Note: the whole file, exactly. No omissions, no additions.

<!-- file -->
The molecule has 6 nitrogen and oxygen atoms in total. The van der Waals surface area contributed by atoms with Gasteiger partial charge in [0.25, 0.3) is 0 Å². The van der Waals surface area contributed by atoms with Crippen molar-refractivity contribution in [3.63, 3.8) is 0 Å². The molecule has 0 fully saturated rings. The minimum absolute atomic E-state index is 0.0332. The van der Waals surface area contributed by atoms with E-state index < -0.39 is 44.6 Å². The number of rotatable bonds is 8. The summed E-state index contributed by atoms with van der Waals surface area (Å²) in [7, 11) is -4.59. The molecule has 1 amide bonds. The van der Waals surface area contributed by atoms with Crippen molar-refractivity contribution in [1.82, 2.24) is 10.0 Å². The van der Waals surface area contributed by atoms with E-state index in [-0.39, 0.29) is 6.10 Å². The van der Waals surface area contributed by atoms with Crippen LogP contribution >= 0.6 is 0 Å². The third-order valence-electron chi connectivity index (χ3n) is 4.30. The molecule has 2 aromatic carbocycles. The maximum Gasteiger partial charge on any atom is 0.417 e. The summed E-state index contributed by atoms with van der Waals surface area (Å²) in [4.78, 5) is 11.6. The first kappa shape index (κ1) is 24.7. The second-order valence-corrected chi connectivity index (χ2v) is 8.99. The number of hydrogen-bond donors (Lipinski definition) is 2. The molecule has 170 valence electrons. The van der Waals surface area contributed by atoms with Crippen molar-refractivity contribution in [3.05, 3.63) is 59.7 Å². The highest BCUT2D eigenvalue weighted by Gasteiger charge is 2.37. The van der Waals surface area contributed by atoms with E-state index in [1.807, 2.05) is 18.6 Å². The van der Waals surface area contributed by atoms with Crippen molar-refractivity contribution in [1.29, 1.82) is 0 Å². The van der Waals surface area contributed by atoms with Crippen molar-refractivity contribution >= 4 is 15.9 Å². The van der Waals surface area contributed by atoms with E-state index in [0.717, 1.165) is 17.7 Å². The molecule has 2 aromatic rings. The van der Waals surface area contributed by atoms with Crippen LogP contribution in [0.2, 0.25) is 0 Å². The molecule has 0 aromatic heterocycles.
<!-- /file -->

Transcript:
The molecule has 6 nitrogen and oxygen atoms in total. The van der Waals surface area contributed by atoms with Gasteiger partial charge in [0.25, 0.3) is 0 Å². The van der Waals surface area contributed by atoms with Crippen molar-refractivity contribution in [3.63, 3.8) is 0 Å². The molecule has 0 fully saturated rings. The minimum absolute atomic E-state index is 0.0332. The van der Waals surface area contributed by atoms with E-state index < -0.39 is 44.6 Å². The number of rotatable bonds is 8. The summed E-state index contributed by atoms with van der Waals surface area (Å²) in [7, 11) is -4.59. The molecule has 1 amide bonds. The van der Waals surface area contributed by atoms with Crippen molar-refractivity contribution in [1.82, 2.24) is 10.0 Å². The van der Waals surface area contributed by atoms with E-state index in [-0.39, 0.29) is 6.10 Å². The van der Waals surface area contributed by atoms with Crippen LogP contribution >= 0.6 is 0 Å². The third-order valence-electron chi connectivity index (χ3n) is 4.30. The molecule has 2 aromatic carbocycles. The maximum Gasteiger partial charge on any atom is 0.417 e. The summed E-state index contributed by atoms with van der Waals surface area (Å²) in [4.78, 5) is 11.6. The first kappa shape index (κ1) is 24.7. The second-order valence-corrected chi connectivity index (χ2v) is 8.99. The number of hydrogen-bond donors (Lipinski definition) is 2. The molecule has 170 valence electrons. The van der Waals surface area contributed by atoms with Crippen molar-refractivity contribution in [3.05, 3.63) is 59.7 Å². The highest BCUT2D eigenvalue weighted by Gasteiger charge is 2.37. The van der Waals surface area contributed by atoms with E-state index in [1.807, 2.05) is 18.6 Å². The van der Waals surface area contributed by atoms with Crippen molar-refractivity contribution in [1.29, 1.82) is 0 Å². The van der Waals surface area contributed by atoms with Crippen molar-refractivity contribution >= 4 is 15.9 Å². The van der Waals surface area contributed by atoms with E-state index in [0.717, 1.165) is 17.7 Å². The molecule has 2 aromatic rings. The van der Waals surface area contributed by atoms with Crippen LogP contribution in [0.2, 0.25) is 0 Å². The molecule has 0 aromatic heterocycles.